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Discussion Starter · #1 ·
The short version of this will be at the bottom.

My wife and I have a few tanks already, though they are all fresh water tanks. We have a 75 g Lake Tang cichlid tank, a 90 g Lake Malawi cichlid tank, and a 20 g mollie tank.

Nothing has prepared me for what I have experienced so far with my brand new birthday present, a 3 g marine tank. It sits on my desk so I can look at it while I do homework for classes and various other internet related tasks. I wouldn't say that I am entirely novice at fish keeping, but this reef tank sure is something else.

With my 3 g tank, I got a aqua clear filter, some special carbon (chemipure?) to replace the one that came with it, some live sand from the Caribbean, some LED lighting, a heater, pretty much all the essentials.

I killed the sand by adding it without reading any instructions, since there wasn't any water it dried out overnight due to it being in the high 80's. I learned that lesson though, pulled all the sand out rinsed it with Prime treated water, and mixed up some salt water using marine salt from my local fish store as they directed me.

I got everything up and running, added some live rock, and here we are at the present.

I've found one aiptasia, which I very reluctantly killed, mainly because I was told it was bad, and all the information online said it was bad, but I grew the little bugger from live rock! I wanted to keep it as a pet, but alas, it needed to die. Poor aiptasia, all it wanted to do was take over the world...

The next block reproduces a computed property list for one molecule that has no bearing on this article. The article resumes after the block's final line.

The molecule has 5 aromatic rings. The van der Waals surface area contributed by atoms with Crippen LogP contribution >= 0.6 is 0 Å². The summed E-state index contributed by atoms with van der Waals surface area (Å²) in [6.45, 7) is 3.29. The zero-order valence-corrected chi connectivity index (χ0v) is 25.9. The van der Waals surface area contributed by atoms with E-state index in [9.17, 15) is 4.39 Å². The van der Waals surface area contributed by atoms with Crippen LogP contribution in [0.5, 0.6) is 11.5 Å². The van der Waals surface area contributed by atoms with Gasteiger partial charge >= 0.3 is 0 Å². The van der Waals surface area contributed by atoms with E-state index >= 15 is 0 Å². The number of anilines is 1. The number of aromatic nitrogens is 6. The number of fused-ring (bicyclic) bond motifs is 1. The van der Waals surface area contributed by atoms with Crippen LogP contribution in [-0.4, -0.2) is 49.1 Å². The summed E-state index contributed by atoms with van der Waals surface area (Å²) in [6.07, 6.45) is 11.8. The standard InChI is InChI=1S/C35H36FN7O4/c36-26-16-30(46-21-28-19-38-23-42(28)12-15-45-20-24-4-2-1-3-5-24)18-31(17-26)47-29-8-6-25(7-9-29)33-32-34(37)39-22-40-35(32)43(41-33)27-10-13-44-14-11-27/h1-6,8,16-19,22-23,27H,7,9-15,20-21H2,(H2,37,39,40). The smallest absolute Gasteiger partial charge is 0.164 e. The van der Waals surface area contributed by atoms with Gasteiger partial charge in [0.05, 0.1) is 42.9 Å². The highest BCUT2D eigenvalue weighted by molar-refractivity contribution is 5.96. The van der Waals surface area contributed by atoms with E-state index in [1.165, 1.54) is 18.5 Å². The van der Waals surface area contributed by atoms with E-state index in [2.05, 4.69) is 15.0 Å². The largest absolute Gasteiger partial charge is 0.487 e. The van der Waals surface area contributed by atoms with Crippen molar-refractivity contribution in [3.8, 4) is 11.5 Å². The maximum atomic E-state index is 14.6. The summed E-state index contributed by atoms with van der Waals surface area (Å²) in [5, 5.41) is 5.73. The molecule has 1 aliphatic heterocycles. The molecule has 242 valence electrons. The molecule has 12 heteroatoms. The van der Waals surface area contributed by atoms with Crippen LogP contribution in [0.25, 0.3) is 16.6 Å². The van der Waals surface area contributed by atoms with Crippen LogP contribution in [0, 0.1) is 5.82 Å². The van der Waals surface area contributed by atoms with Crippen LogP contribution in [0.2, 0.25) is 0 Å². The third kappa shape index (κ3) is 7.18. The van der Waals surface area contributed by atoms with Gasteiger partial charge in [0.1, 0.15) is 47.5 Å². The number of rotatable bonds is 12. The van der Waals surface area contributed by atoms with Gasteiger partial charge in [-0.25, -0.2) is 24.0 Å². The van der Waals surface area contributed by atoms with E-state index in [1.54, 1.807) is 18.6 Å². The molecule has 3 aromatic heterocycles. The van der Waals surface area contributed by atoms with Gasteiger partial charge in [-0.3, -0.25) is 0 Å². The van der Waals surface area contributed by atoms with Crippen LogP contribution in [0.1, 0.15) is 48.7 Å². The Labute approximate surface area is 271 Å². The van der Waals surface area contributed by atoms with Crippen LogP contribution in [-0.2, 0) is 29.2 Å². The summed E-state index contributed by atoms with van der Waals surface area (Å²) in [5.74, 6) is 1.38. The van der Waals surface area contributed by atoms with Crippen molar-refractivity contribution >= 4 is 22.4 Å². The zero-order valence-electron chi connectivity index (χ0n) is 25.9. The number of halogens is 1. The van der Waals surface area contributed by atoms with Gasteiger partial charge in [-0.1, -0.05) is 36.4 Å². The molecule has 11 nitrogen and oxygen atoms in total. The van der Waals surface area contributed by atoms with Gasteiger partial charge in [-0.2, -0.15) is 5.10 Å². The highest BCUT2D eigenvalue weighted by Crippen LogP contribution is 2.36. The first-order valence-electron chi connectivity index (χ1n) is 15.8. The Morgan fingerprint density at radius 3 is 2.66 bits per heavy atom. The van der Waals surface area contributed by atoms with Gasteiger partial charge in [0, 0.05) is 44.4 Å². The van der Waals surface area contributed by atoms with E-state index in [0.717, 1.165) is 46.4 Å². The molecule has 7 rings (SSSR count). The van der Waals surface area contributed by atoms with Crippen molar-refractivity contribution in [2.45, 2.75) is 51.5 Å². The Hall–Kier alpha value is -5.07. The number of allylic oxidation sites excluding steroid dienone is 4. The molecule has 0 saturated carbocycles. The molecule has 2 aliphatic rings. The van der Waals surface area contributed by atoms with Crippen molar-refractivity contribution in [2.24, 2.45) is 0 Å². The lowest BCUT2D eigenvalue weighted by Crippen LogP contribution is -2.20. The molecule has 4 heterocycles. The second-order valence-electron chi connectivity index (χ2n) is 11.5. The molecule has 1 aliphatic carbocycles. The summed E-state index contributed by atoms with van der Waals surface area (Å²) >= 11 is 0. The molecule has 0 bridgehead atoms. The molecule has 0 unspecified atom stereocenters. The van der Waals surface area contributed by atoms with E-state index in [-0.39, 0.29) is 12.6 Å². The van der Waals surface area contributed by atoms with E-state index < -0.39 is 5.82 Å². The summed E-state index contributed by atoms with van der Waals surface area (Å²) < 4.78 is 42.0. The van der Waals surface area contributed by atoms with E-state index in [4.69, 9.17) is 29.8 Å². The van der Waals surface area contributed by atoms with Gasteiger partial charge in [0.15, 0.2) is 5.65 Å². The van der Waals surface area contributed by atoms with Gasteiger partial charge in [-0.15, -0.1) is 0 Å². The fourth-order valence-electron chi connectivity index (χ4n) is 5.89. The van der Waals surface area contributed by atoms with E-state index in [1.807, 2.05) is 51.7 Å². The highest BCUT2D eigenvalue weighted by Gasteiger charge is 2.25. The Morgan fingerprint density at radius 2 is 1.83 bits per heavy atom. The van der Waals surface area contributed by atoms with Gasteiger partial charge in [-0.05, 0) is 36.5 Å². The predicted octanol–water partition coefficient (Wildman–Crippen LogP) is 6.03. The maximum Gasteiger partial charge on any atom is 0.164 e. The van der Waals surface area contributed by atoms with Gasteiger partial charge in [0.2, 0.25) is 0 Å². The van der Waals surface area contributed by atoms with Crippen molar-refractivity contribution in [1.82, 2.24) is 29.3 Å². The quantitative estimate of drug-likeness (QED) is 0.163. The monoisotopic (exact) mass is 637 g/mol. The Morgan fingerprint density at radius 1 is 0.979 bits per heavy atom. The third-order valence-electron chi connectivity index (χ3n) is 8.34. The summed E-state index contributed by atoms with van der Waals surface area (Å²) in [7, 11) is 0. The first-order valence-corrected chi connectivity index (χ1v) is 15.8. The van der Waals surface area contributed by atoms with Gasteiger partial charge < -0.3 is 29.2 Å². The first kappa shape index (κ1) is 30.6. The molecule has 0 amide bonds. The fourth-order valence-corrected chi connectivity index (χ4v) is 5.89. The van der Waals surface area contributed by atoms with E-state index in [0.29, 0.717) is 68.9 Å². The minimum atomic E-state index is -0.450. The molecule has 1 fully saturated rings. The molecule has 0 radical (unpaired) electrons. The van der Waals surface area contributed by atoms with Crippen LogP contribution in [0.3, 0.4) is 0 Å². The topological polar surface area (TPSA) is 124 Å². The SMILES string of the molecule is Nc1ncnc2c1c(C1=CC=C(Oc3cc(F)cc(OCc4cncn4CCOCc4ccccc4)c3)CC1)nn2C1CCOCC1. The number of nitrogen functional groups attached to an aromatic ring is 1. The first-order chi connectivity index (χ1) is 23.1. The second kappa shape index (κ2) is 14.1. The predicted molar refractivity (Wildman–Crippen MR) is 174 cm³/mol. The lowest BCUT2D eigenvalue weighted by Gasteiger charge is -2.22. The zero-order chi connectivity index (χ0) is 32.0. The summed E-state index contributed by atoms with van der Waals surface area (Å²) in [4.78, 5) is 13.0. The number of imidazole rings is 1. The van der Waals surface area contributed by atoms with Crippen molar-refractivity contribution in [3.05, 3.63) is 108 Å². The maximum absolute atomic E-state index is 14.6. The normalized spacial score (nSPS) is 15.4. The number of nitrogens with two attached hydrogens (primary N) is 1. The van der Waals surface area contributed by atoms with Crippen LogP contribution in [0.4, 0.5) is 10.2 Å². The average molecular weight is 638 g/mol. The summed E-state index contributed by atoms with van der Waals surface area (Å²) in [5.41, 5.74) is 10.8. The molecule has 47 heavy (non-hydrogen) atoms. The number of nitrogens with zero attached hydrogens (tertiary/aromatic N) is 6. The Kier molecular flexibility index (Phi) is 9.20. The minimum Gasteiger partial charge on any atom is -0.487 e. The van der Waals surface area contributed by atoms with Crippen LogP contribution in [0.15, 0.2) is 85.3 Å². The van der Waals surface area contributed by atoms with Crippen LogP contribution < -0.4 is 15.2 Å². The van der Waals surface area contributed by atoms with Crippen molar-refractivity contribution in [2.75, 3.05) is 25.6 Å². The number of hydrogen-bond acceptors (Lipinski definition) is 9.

I am in the nitrogen cycle now. The ammonia spiked higher than my API test would test for and now is almost gone. Nitrite spiked higher than API wanted to test for, understandably, given the ammonia, but now is on the decline. I think it's down between 5 and 2 ppm.

And the algae... oh the algae. I've got more brown algae all over the live rock and the sand at the back of the tank, even the spout from the filter has algae growing. Right now, I've kept the light on basically the whole time I am awake, which is about 15-16 hours a day. Should I turn it off sooner?

And the last bit, so much life is already going on in the tank and I don't really know what any of it is or if it's good or bad.

--Most notably, there is what appears to be some kind of worm that has not yet fully exposed itself, so I don't know if it's attached to a rock or what is going on with it.

This worm type creature (from what I have seen) extends at most 1.5 inches from the underside of one of the rocks. The top third looks kind of similar to pictures I saw of the fireworms, emphasis on kind of similar. It's tiny, its sluggishly slow, and it doesn't move anywhere near like the fireworms, it just looks similar, with white down the center, reddish coloring on the sides, and what looks like white hairs sprouting off the sides. The rest of what I've seen looks very much the same except it's white and black, instead of white and red. Any clue what this wormlike tendril might be? I've tried taking pictures of it but it's really, really small, and even with a magnifying lens, I'm not able to see it well.

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I have lots of little 'bugs' crawling around. I kindd of think they are amphipods, but again, they are pretty small. I found some crawling around the tank at the fish store and they said they thought the little bugs were amphipods as well, but weren't sure and said they were good for the tank either way. Is there a good way to identify the little live rock hitch hiker bugs?